3. Incentives Drive the Market

Economics is based on the assumption that incentives drive the market. This means the incentives of both individual people and also individual firms, each of which are working to benefit their own particular well-being.

In the following section, we’ll explore how:

  • People work to benefit themselves.
  • Firms work to benefit themselves.
  • Prices regulate the interaction between people and firms.

We’ll then explore some ways in which incentives can work poorly, distorting the market instead of allowing it to function properly. 

People Work to Benefit Themselves

The first assumption of economics is that people will do what they can to maximize their utility. “Utility” can be thought of as happiness, and maximizing it means making yourself as well-off as possible. 

Utility means different things to different people. Different people have different priorities, and when you maximize your utility, you’ll balance life’s competing influences differently than other people will. People make different decisions based on how they prioritize the following dichotomies:

  • Immediate needs versus future needs: When people resist spending money on pleasurable items one day in order to save for a bigger item a few months from now, they trade utility now for utility later. Balancing immediate with future happiness isn’t limited to purchasing decisions; for example, when people voluntarily receive a flu shot, they accept short-term pain now for protection against disease later. 
  • Work versus leisure: The more a person works, the more income she’ll have to fund more enjoyable activities. But if she allocates too much of her time to work, she’ll have less time to spend on those activities. She’ll maximize her utility by finding a balance between the two enterprises.
  • Your own needs versus others’ needs: Sometimes people find happiness not by purchasing things for themselves but by acting altruistically, by, for example, donating to charitable causes. In extreme examples, they may put their own lives at risk to save others, even strangers—as in the case of Wesley Autry, a construction worker in New York City who jumped onto a subway track in 2007 as a train approached to save a complete stranger who’d fallen onto it. 
  • Physical needs versus psychic needs: If you choose a job teaching second grade instead of marketing cigarettes, you will probably earn less income but you may also feel better about your contribution to the world, earning you psychic benefits that justify your smaller paycheck. 

Whatever a person’s individual priorities, a capitalist market allows her to make decisions to satisfy them. And in the same way that the market, in general, maximizes the productivity of its resources, individuals will do the same. As an example, George Clooney would surely have been an excellent car salesperson. But his unique resources—his looks and charisma—could be more productive, and earn him a higher income, being put to use as an actor. He therefore maximized his utility by choosing the career he did.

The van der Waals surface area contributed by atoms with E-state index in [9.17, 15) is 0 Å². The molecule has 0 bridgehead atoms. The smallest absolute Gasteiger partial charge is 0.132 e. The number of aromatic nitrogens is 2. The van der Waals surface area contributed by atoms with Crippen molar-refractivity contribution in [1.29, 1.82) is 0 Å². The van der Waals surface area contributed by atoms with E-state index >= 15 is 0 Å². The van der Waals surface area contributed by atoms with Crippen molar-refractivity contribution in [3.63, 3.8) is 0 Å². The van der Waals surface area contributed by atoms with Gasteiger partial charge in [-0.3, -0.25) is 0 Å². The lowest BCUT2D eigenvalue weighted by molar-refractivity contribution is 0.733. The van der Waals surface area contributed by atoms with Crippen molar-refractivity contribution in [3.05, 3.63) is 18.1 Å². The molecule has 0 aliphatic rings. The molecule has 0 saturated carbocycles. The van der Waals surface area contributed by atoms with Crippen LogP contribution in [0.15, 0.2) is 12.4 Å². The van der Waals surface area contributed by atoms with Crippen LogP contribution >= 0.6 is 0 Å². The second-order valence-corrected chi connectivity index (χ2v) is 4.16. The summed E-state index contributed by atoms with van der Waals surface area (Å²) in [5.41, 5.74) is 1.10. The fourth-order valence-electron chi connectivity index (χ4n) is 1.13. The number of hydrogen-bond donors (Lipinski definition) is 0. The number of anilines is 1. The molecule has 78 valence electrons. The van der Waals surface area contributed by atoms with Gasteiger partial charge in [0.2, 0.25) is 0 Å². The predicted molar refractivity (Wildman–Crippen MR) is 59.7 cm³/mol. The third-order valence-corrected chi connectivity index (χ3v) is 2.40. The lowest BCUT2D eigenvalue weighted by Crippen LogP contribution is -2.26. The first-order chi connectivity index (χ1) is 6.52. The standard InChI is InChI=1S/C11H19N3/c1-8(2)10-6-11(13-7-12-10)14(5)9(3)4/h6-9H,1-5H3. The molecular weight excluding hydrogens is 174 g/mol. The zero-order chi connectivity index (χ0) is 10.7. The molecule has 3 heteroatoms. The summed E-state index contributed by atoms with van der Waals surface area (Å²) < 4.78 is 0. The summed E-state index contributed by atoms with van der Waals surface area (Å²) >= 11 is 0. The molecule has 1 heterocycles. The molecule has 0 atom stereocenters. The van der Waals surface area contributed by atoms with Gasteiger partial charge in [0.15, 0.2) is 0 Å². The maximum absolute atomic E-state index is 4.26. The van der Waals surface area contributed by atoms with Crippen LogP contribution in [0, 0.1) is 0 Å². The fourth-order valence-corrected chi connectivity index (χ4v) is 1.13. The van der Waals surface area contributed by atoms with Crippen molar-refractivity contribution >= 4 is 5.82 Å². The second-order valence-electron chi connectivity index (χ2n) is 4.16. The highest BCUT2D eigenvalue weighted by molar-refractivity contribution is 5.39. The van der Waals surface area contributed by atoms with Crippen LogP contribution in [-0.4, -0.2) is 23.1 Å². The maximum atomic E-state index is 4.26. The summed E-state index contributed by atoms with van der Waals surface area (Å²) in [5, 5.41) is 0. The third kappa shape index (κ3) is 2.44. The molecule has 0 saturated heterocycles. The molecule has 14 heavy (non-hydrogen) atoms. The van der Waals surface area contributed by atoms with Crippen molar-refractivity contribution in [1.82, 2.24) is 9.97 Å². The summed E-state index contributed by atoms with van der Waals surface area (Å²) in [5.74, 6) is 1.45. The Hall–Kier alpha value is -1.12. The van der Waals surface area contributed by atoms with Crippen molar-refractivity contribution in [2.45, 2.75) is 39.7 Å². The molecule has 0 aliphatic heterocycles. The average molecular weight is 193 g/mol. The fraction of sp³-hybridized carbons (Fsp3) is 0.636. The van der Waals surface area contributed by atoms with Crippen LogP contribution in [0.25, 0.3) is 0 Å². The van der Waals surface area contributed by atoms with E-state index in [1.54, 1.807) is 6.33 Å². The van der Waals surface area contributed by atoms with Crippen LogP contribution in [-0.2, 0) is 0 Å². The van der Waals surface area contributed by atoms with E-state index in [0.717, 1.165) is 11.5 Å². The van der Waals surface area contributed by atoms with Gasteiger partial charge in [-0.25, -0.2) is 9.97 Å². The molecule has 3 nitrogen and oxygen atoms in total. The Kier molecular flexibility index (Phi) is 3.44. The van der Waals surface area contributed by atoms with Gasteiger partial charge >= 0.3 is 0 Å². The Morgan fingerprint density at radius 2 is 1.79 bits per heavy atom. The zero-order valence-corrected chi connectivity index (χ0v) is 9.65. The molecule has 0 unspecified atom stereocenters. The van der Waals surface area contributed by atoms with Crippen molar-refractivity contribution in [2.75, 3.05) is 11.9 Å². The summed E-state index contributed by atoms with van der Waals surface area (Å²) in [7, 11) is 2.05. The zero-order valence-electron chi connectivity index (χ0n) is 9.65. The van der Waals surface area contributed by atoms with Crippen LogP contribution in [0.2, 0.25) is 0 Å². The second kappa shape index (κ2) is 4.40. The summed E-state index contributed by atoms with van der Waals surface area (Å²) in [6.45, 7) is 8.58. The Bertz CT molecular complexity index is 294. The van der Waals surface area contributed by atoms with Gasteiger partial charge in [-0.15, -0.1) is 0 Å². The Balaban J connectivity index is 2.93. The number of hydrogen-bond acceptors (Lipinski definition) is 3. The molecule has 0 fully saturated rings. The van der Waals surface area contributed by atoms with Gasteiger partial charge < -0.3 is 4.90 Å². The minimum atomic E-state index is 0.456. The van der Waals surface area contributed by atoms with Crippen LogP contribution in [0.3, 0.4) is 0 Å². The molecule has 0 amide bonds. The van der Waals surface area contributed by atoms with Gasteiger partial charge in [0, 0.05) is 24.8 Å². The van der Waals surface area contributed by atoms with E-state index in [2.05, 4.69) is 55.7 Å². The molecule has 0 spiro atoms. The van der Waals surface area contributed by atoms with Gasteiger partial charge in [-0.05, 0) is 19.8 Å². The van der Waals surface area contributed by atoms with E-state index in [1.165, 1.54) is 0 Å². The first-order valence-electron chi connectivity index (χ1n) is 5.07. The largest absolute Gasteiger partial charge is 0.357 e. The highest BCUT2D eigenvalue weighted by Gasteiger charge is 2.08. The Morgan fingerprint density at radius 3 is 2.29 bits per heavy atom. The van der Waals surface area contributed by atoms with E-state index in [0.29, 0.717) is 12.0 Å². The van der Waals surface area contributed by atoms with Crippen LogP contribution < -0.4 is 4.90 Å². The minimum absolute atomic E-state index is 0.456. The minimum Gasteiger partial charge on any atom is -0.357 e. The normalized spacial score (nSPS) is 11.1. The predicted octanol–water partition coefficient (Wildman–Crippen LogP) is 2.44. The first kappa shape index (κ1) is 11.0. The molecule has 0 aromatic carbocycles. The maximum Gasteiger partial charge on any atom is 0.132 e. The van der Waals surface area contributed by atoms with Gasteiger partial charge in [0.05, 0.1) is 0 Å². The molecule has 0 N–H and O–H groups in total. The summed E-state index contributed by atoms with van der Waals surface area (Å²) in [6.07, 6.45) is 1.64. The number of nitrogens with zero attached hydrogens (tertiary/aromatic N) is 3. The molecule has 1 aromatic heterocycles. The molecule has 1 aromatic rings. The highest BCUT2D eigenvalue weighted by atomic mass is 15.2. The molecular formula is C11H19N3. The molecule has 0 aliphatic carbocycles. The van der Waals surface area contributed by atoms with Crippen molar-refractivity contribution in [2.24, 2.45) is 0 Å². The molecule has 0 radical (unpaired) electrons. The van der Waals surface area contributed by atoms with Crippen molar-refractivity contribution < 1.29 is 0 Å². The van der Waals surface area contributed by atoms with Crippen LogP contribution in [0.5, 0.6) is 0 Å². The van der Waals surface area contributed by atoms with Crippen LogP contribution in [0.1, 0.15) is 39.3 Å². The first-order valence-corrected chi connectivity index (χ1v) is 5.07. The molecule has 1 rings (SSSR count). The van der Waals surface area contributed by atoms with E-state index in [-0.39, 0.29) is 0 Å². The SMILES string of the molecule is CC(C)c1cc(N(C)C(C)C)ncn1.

People Sometimes Behave Irrationally

Although economics assumes that people do things to make themselves better off, this doesn’t mean that they always succeed at these efforts. Sometimes people do things that feel like a good idea but actually harm them. This is often because people don’t consistently act rationally to better themselves. Instead, they act emotionally, and in doing so, make several common mistakes:

  • People give in to temptations of short-term pleasure that will harm them in the long run: For example, people smoke or overeat, even though they know these things will increase their chances of future illness. 
  • People believe when things are going well, they’ll always go well: This can lead people to make poor decisions. The financial crisis of 2008 illustrated this tendency: People continually invested in housing because prices were rising, and they chose to believe that prices would continue to rise indefinitely. 
  • People misunderstand risk and probability: People underestimate certain risks while overestimating others because certain risks “feel” scarier—for example, people are often more afraid of flying than riding on a motorcycle, even though a motorcycle trip is 14 times more likely to be fatal. When people don’t properly understand the possible consequences of their decisions, they make poor choices

(Shortform note: For an in-depth discussion of how and why people misunderstand risk and probability, read our summary of Fooled by Randomness.) 

Firms Work to Benefit Themselves

The second assumption of economics is that firms work to maximize their own utility, which typically means profits. They must make choices when doing so, designed to meet the desires of their potential customers while competing with other firms offering similar products. Some of the choices they face include:

  • What to produce
  • How to produce it
  • How much to produce
  • What price to sell it at